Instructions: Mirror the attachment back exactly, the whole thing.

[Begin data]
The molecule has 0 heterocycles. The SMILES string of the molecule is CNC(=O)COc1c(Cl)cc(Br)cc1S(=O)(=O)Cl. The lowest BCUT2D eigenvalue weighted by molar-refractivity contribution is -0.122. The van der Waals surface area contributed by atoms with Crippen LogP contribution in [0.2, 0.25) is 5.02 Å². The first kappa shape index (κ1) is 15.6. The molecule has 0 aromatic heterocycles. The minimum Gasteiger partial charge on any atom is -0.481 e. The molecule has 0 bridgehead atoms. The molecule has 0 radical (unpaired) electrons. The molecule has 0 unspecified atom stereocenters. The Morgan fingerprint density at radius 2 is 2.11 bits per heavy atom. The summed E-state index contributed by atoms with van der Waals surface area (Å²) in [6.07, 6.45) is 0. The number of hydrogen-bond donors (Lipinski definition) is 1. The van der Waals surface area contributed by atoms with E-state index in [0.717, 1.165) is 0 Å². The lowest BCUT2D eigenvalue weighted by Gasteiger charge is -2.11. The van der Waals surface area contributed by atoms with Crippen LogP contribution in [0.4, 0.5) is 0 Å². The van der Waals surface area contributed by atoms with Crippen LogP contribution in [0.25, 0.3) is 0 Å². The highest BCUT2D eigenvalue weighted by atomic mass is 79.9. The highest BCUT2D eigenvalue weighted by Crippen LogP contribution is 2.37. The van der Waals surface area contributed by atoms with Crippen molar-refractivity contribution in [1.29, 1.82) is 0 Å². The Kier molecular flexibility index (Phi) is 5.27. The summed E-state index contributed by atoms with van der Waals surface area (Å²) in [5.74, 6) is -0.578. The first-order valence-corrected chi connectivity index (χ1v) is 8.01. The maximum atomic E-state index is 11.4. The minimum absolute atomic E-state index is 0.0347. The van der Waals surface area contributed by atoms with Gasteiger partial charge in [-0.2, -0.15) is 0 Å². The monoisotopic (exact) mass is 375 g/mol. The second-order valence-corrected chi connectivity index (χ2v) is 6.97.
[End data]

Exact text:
The molecule has 0 heterocycles. The SMILES string of the molecule is CNC(=O)COc1c(Cl)cc(Br)cc1S(=O)(=O)Cl. The lowest BCUT2D eigenvalue weighted by molar-refractivity contribution is -0.122. The van der Waals surface area contributed by atoms with Crippen LogP contribution in [0.2, 0.25) is 5.02 Å². The first kappa shape index (κ1) is 15.6. The molecule has 0 aromatic heterocycles. The minimum Gasteiger partial charge on any atom is -0.481 e. The molecule has 0 bridgehead atoms. The molecule has 0 radical (unpaired) electrons. The molecule has 0 unspecified atom stereocenters. The Morgan fingerprint density at radius 2 is 2.11 bits per heavy atom. The summed E-state index contributed by atoms with van der Waals surface area (Å²) in [6.07, 6.45) is 0. The number of hydrogen-bond donors (Lipinski definition) is 1. The van der Waals surface area contributed by atoms with E-state index in [0.717, 1.165) is 0 Å². The lowest BCUT2D eigenvalue weighted by Gasteiger charge is -2.11. The van der Waals surface area contributed by atoms with Crippen LogP contribution in [0.4, 0.5) is 0 Å². The van der Waals surface area contributed by atoms with Crippen LogP contribution in [0.25, 0.3) is 0 Å². The highest BCUT2D eigenvalue weighted by atomic mass is 79.9. The highest BCUT2D eigenvalue weighted by Crippen LogP contribution is 2.37. The van der Waals surface area contributed by atoms with Crippen molar-refractivity contribution in [1.29, 1.82) is 0 Å². The Kier molecular flexibility index (Phi) is 5.27. The summed E-state index contributed by atoms with van der Waals surface area (Å²) in [5.74, 6) is -0.578. The first-order valence-corrected chi connectivity index (χ1v) is 8.01. The maximum atomic E-state index is 11.4. The minimum absolute atomic E-state index is 0.0347. The van der Waals surface area contributed by atoms with Gasteiger partial charge in [-0.2, -0.15) is 0 Å². The monoisotopic (exact) mass is 375 g/mol. The second-order valence-corrected chi connectivity index (χ2v) is 6.97.